Teachers and Youth Leaders

Three Rivers' parks offers educational destinations for school field trips, scout groups, or homeschool students. Classroom concepts are reinforced through learning opportunities that teach children and teens to appreciate and respect their surroundings. Programs are available in the parks, at your school or other preferred location. Sites will work with you to achieve educational goals for students and scouts.

Three Rivers' parks are the perfect field trip destinations. Park District staff can also bring programs to schools and other locations.

Find numerous events for scouts of all ages, like outdoor exploration, badge programs, overnight stays, and more. Scouts can fulfill badge requirements and personal interests by attending one of the many scheduled scout programs.

Students can fulfill curriculum needs and personal interests when they attend one of the many scheduled homeschool programs. They can also develop an understanding of science, the natural world, history, agriculture and art, or learn new life-long recreation skills.

Get your group involved with skills-based activities at your location or in the parks with the Outdoor Recreation School. Sign up for one activity or mix and match for either a half or full day of fun. 

The Wonder Fund scholarship program creates opportunities for school groups with financial need to experience the parks.

Coming by bus or passenger van? Reservations are required and fees may be assessed for vehicles of this size. Check with your site or the Reservations staff for more information.

Need gear? No problem. Three Rivers offers rental equipment for almost any activity and ability. Contact the park site you are planning to visit to check on availability and special pricing that may available.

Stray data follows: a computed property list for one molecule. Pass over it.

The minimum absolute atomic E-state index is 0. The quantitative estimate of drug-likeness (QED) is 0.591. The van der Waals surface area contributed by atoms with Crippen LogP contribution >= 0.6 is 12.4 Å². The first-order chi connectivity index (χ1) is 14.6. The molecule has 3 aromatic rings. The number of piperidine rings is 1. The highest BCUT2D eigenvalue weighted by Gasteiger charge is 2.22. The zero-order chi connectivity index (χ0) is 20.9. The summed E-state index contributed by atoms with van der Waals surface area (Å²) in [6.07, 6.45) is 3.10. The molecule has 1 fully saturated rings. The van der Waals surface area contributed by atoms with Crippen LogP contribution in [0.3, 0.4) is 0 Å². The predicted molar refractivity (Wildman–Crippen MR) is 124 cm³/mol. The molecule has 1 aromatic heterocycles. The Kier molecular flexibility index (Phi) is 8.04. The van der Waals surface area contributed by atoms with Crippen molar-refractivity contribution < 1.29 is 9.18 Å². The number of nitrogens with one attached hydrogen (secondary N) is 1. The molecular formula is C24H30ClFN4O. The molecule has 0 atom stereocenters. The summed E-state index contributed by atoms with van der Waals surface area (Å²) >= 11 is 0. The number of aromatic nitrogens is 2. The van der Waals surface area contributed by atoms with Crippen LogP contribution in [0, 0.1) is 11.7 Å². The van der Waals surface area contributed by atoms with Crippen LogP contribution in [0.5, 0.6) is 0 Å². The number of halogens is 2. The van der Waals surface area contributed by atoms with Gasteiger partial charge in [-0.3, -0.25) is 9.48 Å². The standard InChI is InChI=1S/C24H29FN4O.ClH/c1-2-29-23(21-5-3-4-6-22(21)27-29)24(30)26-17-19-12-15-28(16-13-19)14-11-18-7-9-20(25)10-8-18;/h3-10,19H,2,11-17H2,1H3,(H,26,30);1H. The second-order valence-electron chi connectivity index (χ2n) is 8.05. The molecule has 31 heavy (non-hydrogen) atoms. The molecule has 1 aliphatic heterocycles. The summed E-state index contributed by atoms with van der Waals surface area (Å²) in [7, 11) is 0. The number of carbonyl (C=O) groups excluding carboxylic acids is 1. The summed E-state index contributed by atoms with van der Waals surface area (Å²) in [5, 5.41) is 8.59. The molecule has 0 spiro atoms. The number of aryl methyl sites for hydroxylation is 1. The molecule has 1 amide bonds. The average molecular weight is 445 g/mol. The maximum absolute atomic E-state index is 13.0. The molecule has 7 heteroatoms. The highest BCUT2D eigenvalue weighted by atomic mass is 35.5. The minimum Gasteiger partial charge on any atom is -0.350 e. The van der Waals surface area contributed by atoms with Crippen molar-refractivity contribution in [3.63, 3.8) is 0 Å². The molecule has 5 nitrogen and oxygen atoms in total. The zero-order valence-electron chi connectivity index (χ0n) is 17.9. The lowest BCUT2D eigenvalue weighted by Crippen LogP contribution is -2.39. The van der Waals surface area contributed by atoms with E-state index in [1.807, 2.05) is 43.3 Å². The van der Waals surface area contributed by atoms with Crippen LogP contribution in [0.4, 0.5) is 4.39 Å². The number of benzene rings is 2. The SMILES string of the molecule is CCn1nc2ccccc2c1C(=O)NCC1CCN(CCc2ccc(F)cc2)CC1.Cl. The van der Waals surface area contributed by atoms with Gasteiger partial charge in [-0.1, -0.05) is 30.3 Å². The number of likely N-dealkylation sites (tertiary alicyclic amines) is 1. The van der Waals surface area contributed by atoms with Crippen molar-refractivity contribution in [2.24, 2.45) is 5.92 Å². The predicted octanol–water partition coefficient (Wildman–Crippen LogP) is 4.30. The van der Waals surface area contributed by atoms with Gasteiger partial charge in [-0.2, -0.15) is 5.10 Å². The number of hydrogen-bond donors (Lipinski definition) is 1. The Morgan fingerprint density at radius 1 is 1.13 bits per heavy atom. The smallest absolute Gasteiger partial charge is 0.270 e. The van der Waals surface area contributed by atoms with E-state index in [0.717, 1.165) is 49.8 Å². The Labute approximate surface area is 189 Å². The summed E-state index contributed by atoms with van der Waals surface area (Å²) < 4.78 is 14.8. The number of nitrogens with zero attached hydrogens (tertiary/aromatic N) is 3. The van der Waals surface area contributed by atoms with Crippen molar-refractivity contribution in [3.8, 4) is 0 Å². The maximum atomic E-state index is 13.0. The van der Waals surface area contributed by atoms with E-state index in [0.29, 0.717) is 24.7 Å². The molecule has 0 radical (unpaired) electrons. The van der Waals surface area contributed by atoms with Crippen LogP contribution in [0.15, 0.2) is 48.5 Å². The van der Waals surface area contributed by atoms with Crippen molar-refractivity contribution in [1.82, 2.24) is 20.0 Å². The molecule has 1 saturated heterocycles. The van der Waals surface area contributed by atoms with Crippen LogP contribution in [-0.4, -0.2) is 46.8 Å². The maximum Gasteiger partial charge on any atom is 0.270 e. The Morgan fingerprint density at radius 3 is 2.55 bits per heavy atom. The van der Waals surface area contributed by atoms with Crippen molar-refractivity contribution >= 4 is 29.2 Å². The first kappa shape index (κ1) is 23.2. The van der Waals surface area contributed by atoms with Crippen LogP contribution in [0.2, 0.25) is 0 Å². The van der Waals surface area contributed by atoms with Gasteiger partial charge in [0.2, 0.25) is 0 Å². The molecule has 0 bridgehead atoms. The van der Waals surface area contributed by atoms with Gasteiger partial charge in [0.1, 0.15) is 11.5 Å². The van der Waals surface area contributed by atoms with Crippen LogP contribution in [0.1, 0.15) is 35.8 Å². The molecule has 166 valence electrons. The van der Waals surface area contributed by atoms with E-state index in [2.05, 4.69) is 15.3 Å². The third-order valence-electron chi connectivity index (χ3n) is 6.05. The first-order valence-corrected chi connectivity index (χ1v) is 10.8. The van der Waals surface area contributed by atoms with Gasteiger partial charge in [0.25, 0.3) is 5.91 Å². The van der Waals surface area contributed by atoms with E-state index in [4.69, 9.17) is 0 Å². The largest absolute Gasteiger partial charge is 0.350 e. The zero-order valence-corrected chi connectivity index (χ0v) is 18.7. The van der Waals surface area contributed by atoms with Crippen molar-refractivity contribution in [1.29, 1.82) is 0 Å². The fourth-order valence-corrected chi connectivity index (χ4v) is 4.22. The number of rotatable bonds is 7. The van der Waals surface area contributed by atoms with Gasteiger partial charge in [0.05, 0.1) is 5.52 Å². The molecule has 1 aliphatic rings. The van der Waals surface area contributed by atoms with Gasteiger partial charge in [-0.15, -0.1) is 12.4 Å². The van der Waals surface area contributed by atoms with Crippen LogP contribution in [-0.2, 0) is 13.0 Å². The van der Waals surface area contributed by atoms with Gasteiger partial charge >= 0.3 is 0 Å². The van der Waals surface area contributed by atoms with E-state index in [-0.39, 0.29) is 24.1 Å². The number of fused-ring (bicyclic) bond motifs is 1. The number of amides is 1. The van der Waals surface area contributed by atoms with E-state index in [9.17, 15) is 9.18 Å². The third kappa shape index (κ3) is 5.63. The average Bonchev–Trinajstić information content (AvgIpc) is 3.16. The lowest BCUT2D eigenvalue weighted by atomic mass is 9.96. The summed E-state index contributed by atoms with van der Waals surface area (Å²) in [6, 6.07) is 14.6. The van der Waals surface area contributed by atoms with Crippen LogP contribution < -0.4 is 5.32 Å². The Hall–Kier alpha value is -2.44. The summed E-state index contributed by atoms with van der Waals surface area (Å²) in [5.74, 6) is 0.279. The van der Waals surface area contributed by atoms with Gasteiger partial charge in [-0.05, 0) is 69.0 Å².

A 50% fee reduction is offered to public agencies and non-profit organizations on weekdays and based on availability.

Three Rivers appreciates the help of volunteers and offers projects for groups and individuals. Opportunities include Global Youth Service Day, garlic mustard and buckthorn removals, prairie seed collection, and more.
 

Three Rivers Park District is committed to making programs accessible. With advance notice, we can arrange for sign language interpreters and a wide variety of assisted technology (all-terrain wheel chairs, sound amplifiers, etc.). Financial assistance is available for qualifying groups.

At Three Rivers Parks, classroom concepts are reinforced through nature and outdoor education. Programs are available in the parks, at your school or other preferred location. Sites will work with you to achieve educational goals for students.

Transportation fee assistance is designed to connect people with the park facilities, programs, and natural spaces with an emphasis on new visitors and those who would otherwise be unable to visit the parks.

The Pathways Internship program provides meaningful, hands-on opportunities for students and youth to explore the exciting possibilities of a career in parks and recreation.

Newsletters

Stay updated on programs designed for school groups, scouts, youth groups and homeschools through the Youth Leader Services newsletters.

The Wandering Naturalist

Episodes 63–65: Fungi

Learn how fungi function, which fungi are causing problems in our parks, and how to grow your own edible mushrooms.

Related Blog Posts

September 21, 2020

Managing wetland habitat is no easy task, but is necessary in stimulating plant growth, increasing animal and plant diversity, and controlling invasive species. Learn how Three Rivers Park District manages wetlands with drawdowns and explore some of the specific goals in managing this special habitat.

September 07, 2020

While dryland training is commonly used to prepare for winter sports, anyone can benefit from it. Learn what dryland training means and what kinds of exercises you can incorporate into your visit to the parks. 

September 02, 2020

This year has presented unique challenges for educators around the world. Learn how one of our environmental educators adapted to teaching in the pandemic and what new strategies she used to benefit her students.